• Each potential buyer is verified separately and admitted to the platform following a long and drawn-out vetting process. This could take days.
  • Requires buyers to have an active and running business, as opposed to new entrants in the ecommerce space.

Mable

Another niche platform that specifically targets the CPG industry, Mable is ideal for US-based online retailers who wish to either expand their product line to include (or focus exclusively on) food and grocery products.

 

Best for: 

Niche food and beverage sellers, medium-scale grocers, and online CPG retailers.

Pros:

  • Mable is a great online discovery marketplace where grocery and food retailers can find and explore local product distributors (especially emerging ones) who they wouldn’t have been able to access otherwise.
  • The platform offers great filter options to get specific suppliers based on region, product choice, and more.
  • It also allows retailers to minimize their risk (which is unusually high in the food industry) by allowing them to sample products before they commit to bulk and or high-value purchases.
  • The minimum order requirement is relatively low, which is ideal for such a risk-prone industry.
  • Online retailers are allowed to negotiate with dealers and get favorable quotes on products they’re interested in.

Cons:

  • The marketplace charges a 12.5% fee for first-time orders as well as every newly acquired customer. This might deter some of the more obscure local brands from using the platform to meet retailers, which poses a missed opportunity for small-scale sellers.
  • Shipping, delivery, and referral charges can all affect the product’s pricing on the supplier’s end. Some online sellers may find it better to approach and buy from local producers since this would be way more convenient and cost-effective, all things considered.

FashionGO

Another long-standing niche marketplace that’s been around for over 2 decades now, FashionGo is an LA-based wholesale marketplace that connects thousands of buyers and sellers on a niche platform geared to finding all things fashion-related.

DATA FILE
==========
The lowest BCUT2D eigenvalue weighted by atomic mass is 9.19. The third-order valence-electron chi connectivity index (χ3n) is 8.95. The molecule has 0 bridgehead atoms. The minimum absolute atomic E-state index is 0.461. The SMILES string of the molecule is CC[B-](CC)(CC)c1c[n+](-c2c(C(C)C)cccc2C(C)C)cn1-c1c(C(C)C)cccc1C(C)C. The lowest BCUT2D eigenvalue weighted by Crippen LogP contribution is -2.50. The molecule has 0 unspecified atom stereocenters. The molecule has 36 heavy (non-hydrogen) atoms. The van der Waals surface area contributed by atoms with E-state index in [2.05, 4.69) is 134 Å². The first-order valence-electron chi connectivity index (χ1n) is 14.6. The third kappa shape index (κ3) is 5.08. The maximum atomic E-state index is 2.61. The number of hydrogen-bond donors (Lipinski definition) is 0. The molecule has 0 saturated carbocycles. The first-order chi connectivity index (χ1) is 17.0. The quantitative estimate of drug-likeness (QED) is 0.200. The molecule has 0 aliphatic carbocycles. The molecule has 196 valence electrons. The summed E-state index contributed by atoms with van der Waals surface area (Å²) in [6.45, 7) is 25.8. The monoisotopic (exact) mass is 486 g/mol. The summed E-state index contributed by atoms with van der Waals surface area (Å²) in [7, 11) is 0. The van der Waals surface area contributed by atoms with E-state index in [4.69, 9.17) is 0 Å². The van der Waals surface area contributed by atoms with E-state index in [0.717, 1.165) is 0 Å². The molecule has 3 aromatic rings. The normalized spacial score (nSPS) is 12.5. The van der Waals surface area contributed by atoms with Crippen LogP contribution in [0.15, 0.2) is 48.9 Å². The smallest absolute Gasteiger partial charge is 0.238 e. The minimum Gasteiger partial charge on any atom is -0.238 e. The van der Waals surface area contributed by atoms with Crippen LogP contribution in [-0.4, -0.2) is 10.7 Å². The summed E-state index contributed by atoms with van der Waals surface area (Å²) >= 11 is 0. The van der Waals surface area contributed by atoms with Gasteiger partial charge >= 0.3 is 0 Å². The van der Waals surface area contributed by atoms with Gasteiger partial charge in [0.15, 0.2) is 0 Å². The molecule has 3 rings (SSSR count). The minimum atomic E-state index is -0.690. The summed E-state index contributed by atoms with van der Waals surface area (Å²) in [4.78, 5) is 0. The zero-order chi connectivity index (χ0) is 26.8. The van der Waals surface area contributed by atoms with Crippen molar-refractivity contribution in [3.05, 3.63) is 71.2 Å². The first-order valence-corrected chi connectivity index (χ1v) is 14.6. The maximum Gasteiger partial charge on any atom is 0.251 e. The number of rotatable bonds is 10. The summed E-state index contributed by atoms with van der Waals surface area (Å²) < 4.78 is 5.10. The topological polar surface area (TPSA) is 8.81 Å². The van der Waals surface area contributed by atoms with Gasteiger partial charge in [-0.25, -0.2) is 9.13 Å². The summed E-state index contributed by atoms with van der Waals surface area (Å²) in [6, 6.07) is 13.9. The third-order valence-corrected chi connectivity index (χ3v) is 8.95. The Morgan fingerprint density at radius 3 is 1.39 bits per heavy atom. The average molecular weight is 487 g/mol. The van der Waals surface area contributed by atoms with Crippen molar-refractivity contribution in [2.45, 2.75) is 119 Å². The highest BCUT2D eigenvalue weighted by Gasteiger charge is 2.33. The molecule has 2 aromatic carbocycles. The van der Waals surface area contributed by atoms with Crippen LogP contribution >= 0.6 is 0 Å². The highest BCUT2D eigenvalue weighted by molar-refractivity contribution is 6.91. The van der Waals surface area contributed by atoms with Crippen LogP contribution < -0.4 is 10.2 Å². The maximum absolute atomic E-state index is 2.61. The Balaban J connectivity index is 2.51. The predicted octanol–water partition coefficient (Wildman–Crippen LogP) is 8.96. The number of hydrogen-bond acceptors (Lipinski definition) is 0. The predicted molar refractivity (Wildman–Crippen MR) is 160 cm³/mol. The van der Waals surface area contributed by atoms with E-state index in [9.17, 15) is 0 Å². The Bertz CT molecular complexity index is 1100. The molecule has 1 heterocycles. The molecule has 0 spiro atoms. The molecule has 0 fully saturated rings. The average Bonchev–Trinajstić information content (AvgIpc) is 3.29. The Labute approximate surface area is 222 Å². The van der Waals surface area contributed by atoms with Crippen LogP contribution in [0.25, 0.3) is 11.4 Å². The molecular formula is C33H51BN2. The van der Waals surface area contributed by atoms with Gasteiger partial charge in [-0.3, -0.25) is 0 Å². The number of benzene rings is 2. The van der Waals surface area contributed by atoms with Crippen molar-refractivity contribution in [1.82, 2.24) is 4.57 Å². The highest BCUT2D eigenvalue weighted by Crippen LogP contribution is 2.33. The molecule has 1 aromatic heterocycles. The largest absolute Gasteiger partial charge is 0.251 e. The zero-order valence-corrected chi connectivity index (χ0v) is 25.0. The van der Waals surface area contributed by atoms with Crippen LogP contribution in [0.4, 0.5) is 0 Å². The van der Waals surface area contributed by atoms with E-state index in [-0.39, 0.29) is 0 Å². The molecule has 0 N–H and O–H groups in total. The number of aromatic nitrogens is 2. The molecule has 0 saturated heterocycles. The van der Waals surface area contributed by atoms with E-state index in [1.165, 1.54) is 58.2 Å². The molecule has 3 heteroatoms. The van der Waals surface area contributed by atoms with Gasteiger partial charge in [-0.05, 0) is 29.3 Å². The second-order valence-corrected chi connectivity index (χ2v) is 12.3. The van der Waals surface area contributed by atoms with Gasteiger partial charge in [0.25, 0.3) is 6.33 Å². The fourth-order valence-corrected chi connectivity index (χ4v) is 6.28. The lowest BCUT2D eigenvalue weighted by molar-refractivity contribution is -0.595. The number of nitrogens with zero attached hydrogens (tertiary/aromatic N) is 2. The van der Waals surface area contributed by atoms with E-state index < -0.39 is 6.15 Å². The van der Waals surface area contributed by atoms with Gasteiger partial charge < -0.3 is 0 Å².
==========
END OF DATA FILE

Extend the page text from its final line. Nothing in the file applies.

Best for: 

Everyday fashion accessory retailers based in the US.

Pros:

  • The marketplace is ideal for ecommerce sellers on the lookout for fashion accessory brands that sell their products at affordable wholesale rates.
  • A wider range of vendor choices to select from makes it the definitive fashion marketplace for local retailers.

Cons:

  • Size-based product options are limited, which makes it a hassle to get right, especially in an industry where the customers are heavily diverse.
  • The verification process is rather loosely regulated. With the prevalence of more entrants into the fashion accessory supply space, unreliable vendors who ship substandard products pose a marginal threat.

Takeaway

To sum it all up:

  • In the past, local retailers would have limited access to local suppliers. Which makes it hard to get a different bargain. Margins would be determined by the local demand for your product in the market. All that has rapidly changed in today’s world of globalized commerce. This is why you can find a supplier online, and ditch them in favor of another, better dealer if you feel so, without hurting your margins or your business.
  • A lot of the online store suppliers we covered in this blog have great advantages and likewise, their limitations. Finding the right platform for you is entirely a subjective, business-to-business endeavor. We refrain from recommending our favorites simply because, depending on your niche, they could vary 
  • The paradigm of supplier-relationships has changed. It is no longer about picking the perfect supplier and sticking with them. Deals and dealers are constantly being updated as better wholesalers enter the market. This is why you needn’t be afraid of a bit of trial and error. If you do come across a new supplier offering a better deal, don’t be afraid to explore whether their offering is worth it.